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Development of nanostructured silicones to deliver antimicrobials to treat human infected wounds

Finnegan, Simon (2016) Development of nanostructured silicones to deliver antimicrobials to treat human infected wounds. PhD thesis, University of Sheffield.

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A ring opening anionic polymerisation (ROAP) has been used to synthesise varying molecular weight PDMS macromonomers. These macromonomers have then been functionalised with allyl and vinyl chloroformate to allow for free radical copolymerisation with N-vinyl pyrrolidone (NVP). Each macromonomer ('short, medium and long' chain) has been reacted at a molar ratio of 1:1, 1:3 and 3:1 with NVP respectively to produce a library of amphiphilic graft copolymers. These materials are designed to be used as additives to deliver antimicrobials and/or other hydrophilic molecules to treat human infected wounds, from a commercially available PDMS membranes used as the contact layer in current wound dressings for Scapa Healthcare™. The graft copolymers are intended by design to form micelles the morphology of which is solvent dependent. The amphiphilic graft copolymers were synthesised in two steps; firstly, hexamethyltrisiloxane (HMTS) was reacted with lithium isopropoxide (LIP) in tetrahydrofuran (THF) under a nitrogen atmosphere at room temperature (RT). Secondly, the PDMS macromonomers were functionalised with either allyl or vinyl chloroformate. Analysis by 1H NMR showed a percentage functionality of 90% and 40% respectively. Following this, the PDMS macromonomers were subsequently reacted with NVP. Zeta potential measurements produced a net result of zero which is expected, as these grafts are non-charged. Particle sizing of the graft copolymer in both aqueous and organic solutions was what was expected considering the relative size and ratio of NVP to PDMS, previously determined by ICP-MS and elemental analysis. SEM images of the modified PDMS membranes revealed changes in surface morphology with increasing roughness in tangent with increasing the concentration of graft copolymer content. Applying Fowkes adapted equation, using the contact angle measurements obtained, revealed that the % polarity of the surface increases with the graft copolymer concentration. The addition of a fluorophore (Rhodamine B) to the membrane was analysed by confocal microscopy showing a distribution throughout the entire membrane with release experiments showing release profiles of Fickian and non-Fickian behaviour dependent on composition. Loading of antimicrobials agents (silver and iodine) was also achieved with antimicrobial loaded modified PDMS membranes releasing antimicrobial agents and having good efficacy against test bacteria (Pseudomonas aeruginosa and Staphylococcus aureus). Cytotoxicity experiments (Alamar blue, pico green and lactose dehydrogenase assays) on human dermal fibroblasts (HDFs) coincided with what was already known in literature, incorporation of antimicrobials having a negative effect on cell viability. Furthermore, this effect was enhanced when cells were subjected to direct contact rather than indirect contact with modified membranes.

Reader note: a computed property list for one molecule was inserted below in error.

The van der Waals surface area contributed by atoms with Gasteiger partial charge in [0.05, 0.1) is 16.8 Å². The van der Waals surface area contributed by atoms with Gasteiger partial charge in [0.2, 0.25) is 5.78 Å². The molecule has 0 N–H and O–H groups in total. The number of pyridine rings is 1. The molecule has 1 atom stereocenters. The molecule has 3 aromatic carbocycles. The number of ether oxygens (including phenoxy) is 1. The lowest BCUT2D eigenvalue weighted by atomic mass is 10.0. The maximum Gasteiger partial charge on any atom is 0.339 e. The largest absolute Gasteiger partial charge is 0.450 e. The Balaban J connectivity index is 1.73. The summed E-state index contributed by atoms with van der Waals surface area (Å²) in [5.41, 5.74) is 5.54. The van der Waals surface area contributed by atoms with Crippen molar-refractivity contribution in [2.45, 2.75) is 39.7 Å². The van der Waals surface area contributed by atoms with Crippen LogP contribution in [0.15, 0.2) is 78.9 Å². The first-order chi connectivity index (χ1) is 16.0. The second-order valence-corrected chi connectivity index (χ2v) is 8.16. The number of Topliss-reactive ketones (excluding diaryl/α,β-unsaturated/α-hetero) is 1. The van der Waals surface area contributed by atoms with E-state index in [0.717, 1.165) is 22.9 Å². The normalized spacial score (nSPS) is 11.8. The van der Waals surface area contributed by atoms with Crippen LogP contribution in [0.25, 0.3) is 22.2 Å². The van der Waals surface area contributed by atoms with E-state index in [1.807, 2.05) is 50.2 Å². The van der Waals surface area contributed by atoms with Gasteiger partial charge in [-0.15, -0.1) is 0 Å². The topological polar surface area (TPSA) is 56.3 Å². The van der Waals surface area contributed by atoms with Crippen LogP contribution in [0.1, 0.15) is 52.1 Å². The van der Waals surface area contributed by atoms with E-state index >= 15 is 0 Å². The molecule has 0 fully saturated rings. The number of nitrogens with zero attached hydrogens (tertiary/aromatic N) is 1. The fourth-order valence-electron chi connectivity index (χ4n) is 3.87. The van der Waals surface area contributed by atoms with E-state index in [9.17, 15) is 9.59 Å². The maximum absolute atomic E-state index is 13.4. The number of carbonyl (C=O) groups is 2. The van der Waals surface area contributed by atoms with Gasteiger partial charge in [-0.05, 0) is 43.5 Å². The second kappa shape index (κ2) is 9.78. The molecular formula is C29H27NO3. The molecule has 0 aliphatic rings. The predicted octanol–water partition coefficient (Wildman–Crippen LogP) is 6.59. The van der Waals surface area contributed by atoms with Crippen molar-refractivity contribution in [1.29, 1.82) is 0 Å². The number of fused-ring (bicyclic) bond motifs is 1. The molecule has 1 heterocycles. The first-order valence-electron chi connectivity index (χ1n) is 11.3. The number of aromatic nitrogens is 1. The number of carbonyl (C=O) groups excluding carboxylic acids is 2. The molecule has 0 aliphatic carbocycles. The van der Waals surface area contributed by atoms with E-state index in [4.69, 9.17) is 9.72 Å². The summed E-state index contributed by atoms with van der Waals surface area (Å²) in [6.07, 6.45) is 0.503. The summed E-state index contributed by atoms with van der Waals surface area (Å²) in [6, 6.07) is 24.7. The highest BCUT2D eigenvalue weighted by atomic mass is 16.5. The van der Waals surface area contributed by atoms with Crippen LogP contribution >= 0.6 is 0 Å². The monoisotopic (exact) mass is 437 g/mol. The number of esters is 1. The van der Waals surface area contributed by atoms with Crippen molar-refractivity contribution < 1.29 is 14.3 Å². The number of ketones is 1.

Item Type: Thesis (PhD)
Academic Units: The University of Sheffield > Faculty of Science (Sheffield) > Chemistry (Sheffield)
Identification Number/EthosID: uk.bl.ethos.701457
Depositing User: Dr Simon Finnegan
Date Deposited: 20 Jan 2017 15:03
Last Modified: 12 Oct 2018 09:33
URI: http://etheses.whiterose.ac.uk/id/eprint/15930

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